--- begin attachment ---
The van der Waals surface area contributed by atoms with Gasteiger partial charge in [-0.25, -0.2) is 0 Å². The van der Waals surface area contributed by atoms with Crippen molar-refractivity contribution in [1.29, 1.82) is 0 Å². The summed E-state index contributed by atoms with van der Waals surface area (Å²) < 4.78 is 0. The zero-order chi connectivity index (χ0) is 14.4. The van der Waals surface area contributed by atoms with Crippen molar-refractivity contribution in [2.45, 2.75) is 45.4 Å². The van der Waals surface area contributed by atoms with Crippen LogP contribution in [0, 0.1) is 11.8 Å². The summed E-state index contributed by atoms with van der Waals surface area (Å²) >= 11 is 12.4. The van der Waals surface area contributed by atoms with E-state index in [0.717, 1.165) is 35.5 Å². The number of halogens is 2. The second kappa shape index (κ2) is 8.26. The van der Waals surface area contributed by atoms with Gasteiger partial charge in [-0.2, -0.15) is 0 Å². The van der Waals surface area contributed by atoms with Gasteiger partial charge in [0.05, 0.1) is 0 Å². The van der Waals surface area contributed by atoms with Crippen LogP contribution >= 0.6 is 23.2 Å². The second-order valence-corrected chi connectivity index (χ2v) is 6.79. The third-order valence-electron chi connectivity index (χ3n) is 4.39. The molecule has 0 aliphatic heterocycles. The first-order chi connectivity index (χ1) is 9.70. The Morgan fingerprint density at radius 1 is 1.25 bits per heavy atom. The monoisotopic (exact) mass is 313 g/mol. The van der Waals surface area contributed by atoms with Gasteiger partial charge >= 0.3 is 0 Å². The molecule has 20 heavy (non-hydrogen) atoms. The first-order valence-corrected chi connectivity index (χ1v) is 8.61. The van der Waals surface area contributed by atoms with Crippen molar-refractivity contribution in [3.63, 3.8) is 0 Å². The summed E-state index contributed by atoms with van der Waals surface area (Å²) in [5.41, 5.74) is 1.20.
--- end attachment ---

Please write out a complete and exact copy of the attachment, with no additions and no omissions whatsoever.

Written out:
The van der Waals surface area contributed by atoms with Gasteiger partial charge in [-0.25, -0.2) is 0 Å². The van der Waals surface area contributed by atoms with Crippen molar-refractivity contribution in [1.29, 1.82) is 0 Å². The summed E-state index contributed by atoms with van der Waals surface area (Å²) < 4.78 is 0. The zero-order chi connectivity index (χ0) is 14.4. The van der Waals surface area contributed by atoms with Crippen molar-refractivity contribution in [2.45, 2.75) is 45.4 Å². The van der Waals surface area contributed by atoms with Crippen LogP contribution in [0, 0.1) is 11.8 Å². The summed E-state index contributed by atoms with van der Waals surface area (Å²) >= 11 is 12.4. The van der Waals surface area contributed by atoms with E-state index in [0.717, 1.165) is 35.5 Å². The number of halogens is 2. The second kappa shape index (κ2) is 8.26. The van der Waals surface area contributed by atoms with Gasteiger partial charge in [-0.2, -0.15) is 0 Å². The van der Waals surface area contributed by atoms with Gasteiger partial charge in [0.05, 0.1) is 0 Å². The van der Waals surface area contributed by atoms with Crippen LogP contribution >= 0.6 is 23.2 Å². The second-order valence-corrected chi connectivity index (χ2v) is 6.79. The third-order valence-electron chi connectivity index (χ3n) is 4.39. The molecule has 0 aliphatic heterocycles. The first-order chi connectivity index (χ1) is 9.70. The Morgan fingerprint density at radius 1 is 1.25 bits per heavy atom. The monoisotopic (exact) mass is 313 g/mol. The van der Waals surface area contributed by atoms with Gasteiger partial charge >= 0.3 is 0 Å². The molecule has 20 heavy (non-hydrogen) atoms. The first-order valence-corrected chi connectivity index (χ1v) is 8.61. The van der Waals surface area contributed by atoms with Crippen molar-refractivity contribution in [3.63, 3.8) is 0 Å². The summed E-state index contributed by atoms with van der Waals surface area (Å²) in [5.41, 5.74) is 1.20.